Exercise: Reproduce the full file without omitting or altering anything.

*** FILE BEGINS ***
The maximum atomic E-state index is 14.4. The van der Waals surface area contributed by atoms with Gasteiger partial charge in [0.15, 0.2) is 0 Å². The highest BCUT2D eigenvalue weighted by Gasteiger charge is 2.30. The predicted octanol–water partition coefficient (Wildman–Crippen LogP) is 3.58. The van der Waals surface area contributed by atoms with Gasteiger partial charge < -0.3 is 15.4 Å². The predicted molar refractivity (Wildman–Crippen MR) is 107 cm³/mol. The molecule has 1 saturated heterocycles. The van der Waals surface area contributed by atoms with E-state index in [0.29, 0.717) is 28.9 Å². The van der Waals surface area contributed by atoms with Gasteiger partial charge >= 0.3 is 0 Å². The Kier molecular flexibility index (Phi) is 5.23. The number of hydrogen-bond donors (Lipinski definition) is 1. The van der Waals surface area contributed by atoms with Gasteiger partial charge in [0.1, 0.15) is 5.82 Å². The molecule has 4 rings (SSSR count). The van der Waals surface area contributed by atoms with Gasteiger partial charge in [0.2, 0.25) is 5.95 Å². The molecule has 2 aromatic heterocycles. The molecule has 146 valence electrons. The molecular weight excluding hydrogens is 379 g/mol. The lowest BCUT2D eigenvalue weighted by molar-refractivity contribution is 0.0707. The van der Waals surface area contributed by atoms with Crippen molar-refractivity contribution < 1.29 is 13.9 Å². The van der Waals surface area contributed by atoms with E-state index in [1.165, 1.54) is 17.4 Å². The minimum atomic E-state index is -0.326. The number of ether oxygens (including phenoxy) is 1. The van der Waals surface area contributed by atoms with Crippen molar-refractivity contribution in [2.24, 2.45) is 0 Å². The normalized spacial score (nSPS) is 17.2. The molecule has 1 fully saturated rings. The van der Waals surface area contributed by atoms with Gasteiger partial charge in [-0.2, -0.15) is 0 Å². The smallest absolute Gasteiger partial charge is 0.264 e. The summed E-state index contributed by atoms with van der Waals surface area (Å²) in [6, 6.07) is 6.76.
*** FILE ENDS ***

The maximum atomic E-state index is 14.4. The van der Waals surface area contributed by atoms with Gasteiger partial charge in [0.15, 0.2) is 0 Å². The highest BCUT2D eigenvalue weighted by Gasteiger charge is 2.30. The predicted octanol–water partition coefficient (Wildman–Crippen LogP) is 3.58. The van der Waals surface area contributed by atoms with Gasteiger partial charge < -0.3 is 15.4 Å². The predicted molar refractivity (Wildman–Crippen MR) is 107 cm³/mol. The molecule has 1 saturated heterocycles. The van der Waals surface area contributed by atoms with E-state index in [0.29, 0.717) is 28.9 Å². The van der Waals surface area contributed by atoms with Gasteiger partial charge >= 0.3 is 0 Å². The Kier molecular flexibility index (Phi) is 5.23. The number of hydrogen-bond donors (Lipinski definition) is 1. The van der Waals surface area contributed by atoms with Gasteiger partial charge in [0.1, 0.15) is 5.82 Å². The molecule has 4 rings (SSSR count). The van der Waals surface area contributed by atoms with Gasteiger partial charge in [0.2, 0.25) is 5.95 Å². The molecule has 2 aromatic heterocycles. The molecule has 146 valence electrons. The molecular weight excluding hydrogens is 379 g/mol. The lowest BCUT2D eigenvalue weighted by molar-refractivity contribution is 0.0707. The van der Waals surface area contributed by atoms with Crippen molar-refractivity contribution < 1.29 is 13.9 Å². The van der Waals surface area contributed by atoms with E-state index in [1.165, 1.54) is 17.4 Å². The minimum atomic E-state index is -0.326. The number of ether oxygens (including phenoxy) is 1. The van der Waals surface area contributed by atoms with Crippen molar-refractivity contribution in [2.24, 2.45) is 0 Å². The normalized spacial score (nSPS) is 17.2. The molecule has 1 fully saturated rings. The van der Waals surface area contributed by atoms with Gasteiger partial charge in [-0.2, -0.15) is 0 Å². The smallest absolute Gasteiger partial charge is 0.264 e. The summed E-state index contributed by atoms with van der Waals surface area (Å²) in [6, 6.07) is 6.76.